“Being in space,” Director Ellen Ochoa said, former astronaut and current lead of Johnson Space Center. She’s also kind of like our first Hispanic lady, both as an astronaut and a Director.
Ellen frowned, gazing thoughtfully at the blushing new hire. “And you can’t beat the view.”
You have a 0.02% chance of being selected for an astronaut training class if you apply. In this training, you will discover you have or are predisposed diseases you never dreamed of having, you get zipped into body bags for hours to test for claustrophobia, abandoned in a forest to gauge your ingenuity, thrown stories deep into a pool and made to operate hardware with a 300-pound suit on your back. These brave men and women are willing to die for science, many come from military backgrounds. Many are pilots, many are men, though the landscape is changing—the 2015 graduating astronaut class was an even split of men and women, though in astronaut corps meetings I often only see men.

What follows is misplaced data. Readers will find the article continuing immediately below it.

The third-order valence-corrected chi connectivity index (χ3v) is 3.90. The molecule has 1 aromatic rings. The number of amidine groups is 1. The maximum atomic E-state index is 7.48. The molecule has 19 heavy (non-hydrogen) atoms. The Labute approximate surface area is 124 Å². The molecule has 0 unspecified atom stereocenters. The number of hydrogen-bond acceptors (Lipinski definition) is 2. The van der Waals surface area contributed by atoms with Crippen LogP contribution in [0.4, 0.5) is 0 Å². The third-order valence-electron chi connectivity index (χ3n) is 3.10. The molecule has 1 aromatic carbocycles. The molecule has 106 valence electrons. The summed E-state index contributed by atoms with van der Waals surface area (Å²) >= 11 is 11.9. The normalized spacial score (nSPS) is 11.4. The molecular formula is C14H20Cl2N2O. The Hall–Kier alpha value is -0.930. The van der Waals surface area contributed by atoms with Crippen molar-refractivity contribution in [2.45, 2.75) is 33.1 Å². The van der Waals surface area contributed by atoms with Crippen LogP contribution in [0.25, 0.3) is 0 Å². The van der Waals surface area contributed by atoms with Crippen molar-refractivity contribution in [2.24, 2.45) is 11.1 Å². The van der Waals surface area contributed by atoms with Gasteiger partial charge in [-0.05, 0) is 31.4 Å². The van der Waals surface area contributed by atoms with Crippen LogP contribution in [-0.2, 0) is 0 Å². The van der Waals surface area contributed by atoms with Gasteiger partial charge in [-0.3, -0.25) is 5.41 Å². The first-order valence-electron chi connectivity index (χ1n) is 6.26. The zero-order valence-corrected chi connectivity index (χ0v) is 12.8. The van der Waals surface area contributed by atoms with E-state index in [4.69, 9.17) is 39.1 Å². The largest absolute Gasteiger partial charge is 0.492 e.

The signs of a rookie spacewalker: a beaming smile, which I fondly see on Tim Peake this summer, a European Space Agency astronaut whose never flown. His parents love him very much, I’ve heard. You’re lucky to get a grimace from a Cosmonaut, though that doesn’t mean the American and Russian teams don’t work well together. In fact, they are a well-oiled machine, selected in part for personalities and egos kept in check. Most don’t mind minor celebrity status in the name of international cooperation. The Cosmonauts come to the US space nodes for “chocolate-covered candies” (otherwise known as M&Ms), the Americans like the Russian toilet paper (it’s softer, they insist). We share in space what we can’t on the ground.
At Johnson, I’m a public affairs specialist, and this summer I followed Astronaut Kjell Lindgren, who docked on the ISS in late June.
“It’s like being a rotisserie chicken,” my boss said as the crew broke atmosphere. It really is hot up there. We were camped out in the newsroom waiting for an all-clear from Mission Control. “Six hours of torture. But God, look at that smile!”